・ Our method is a comprehensive symbolic verification for hybrid properties, FIFO queues and creation/destruction of tasks.
For the experiments, we specified a dynamically reconfigurable embedded system consisting of a CPU and DRP, and verified some of its important features. This is the first time that specification and verification of dynamic changes have been tried in a practical case.
Here, we describe related work and how it differs from our work.
・ P. C. Attie and N. A. Lynch specified systems whose components are dynamically created/destroyed by using I/O automata [
・ H. Yamada and others proposed hierarchical linear hybrid automata for specifying dynamically reconfigurable systems [
・ B. Boigelot and P. Godefroid specified a communication protocol in terms of finitestate machines and unbounded FIFO buffers (queues), and they verified it [
・ A. Bouajjani and others proposed a reachability analysis for pushdown automata and a symbolic reachability analysis for FIFOchannel systems [
Definition 1 (Constraint). Let V be a finite set of variables. A constraint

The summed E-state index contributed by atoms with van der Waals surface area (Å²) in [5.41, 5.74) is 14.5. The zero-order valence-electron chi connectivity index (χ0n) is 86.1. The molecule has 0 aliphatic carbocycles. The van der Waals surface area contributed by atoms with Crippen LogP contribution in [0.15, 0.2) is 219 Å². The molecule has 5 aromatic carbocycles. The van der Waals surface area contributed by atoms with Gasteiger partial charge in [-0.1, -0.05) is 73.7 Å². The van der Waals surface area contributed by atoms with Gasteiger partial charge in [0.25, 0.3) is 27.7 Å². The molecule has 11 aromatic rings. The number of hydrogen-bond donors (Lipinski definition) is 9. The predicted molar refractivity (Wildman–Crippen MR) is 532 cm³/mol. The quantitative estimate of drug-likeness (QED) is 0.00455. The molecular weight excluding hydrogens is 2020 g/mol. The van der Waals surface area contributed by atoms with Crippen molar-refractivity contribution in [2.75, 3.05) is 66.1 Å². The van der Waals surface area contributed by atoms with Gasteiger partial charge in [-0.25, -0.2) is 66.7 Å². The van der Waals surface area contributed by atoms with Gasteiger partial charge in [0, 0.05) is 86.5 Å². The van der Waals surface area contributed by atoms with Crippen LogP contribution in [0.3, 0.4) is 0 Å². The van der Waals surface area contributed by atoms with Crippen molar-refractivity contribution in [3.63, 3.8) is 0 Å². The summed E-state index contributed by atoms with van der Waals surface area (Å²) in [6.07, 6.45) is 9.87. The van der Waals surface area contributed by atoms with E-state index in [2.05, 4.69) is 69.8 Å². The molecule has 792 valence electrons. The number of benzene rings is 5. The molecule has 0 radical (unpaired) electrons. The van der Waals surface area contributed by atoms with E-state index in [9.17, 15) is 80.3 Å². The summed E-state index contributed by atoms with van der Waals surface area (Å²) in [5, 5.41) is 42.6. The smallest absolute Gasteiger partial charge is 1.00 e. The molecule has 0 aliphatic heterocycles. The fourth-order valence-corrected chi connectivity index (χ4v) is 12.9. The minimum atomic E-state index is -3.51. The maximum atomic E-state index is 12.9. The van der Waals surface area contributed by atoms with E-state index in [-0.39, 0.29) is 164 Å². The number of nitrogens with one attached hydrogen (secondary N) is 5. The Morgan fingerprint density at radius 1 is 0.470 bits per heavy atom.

where
Definition 2 (Flow condition). Let
where
For each variable x, we use the dotted variable
Definition 3 (Update Expression). Let V be a finite set of variables. An update expression upd on V is defined as
where
A dynamic linear hybrid automaton (DLHA) is a tuple
・
・
・
・
・



Moreover, we formalize the following special actions:
 A creation action that has the form
 A destruction action that has the form
 An enqueue action that has the form
 A dequeue action that has the form
・
・
・
A state
where
We define the semantics
・
・
・
The following rules define time and discrete transitions:
Definition 4 (Time transition of a DLHA). For any
・
・
where
Definition 5 (Discrete transition of a DLHA). For an evaluation
・ For any transition
・ (Creation of a DLHA) For the initial transition
・ (Destruction of a DLHA) For any destructiontransition
For the initial transition
To describe an asynchronous communication among DLHAs in a dynamically reconfigurable system (DRS), we use a queue (unbounded FIFO buffer) as a model of the communication channel. We assume that the system performs lossless transmission, so we can let the queue be unbounded.
A dynamically reconfigurable system (DRS)
A state
・
・
Definition 6 (Time Transition of a DRS). For an arbitrary
Definition 7 (Discrete Transition of a DRS). Let
・ For any output action
An output action is broadcasted to all DLHAs, and a DLHA receiving the action moves by synchronization if the guard condition holds in the state.
・ For an internal action
 in the case of
 while in the case of
 otherwise,
A run (or path)
where
The initial state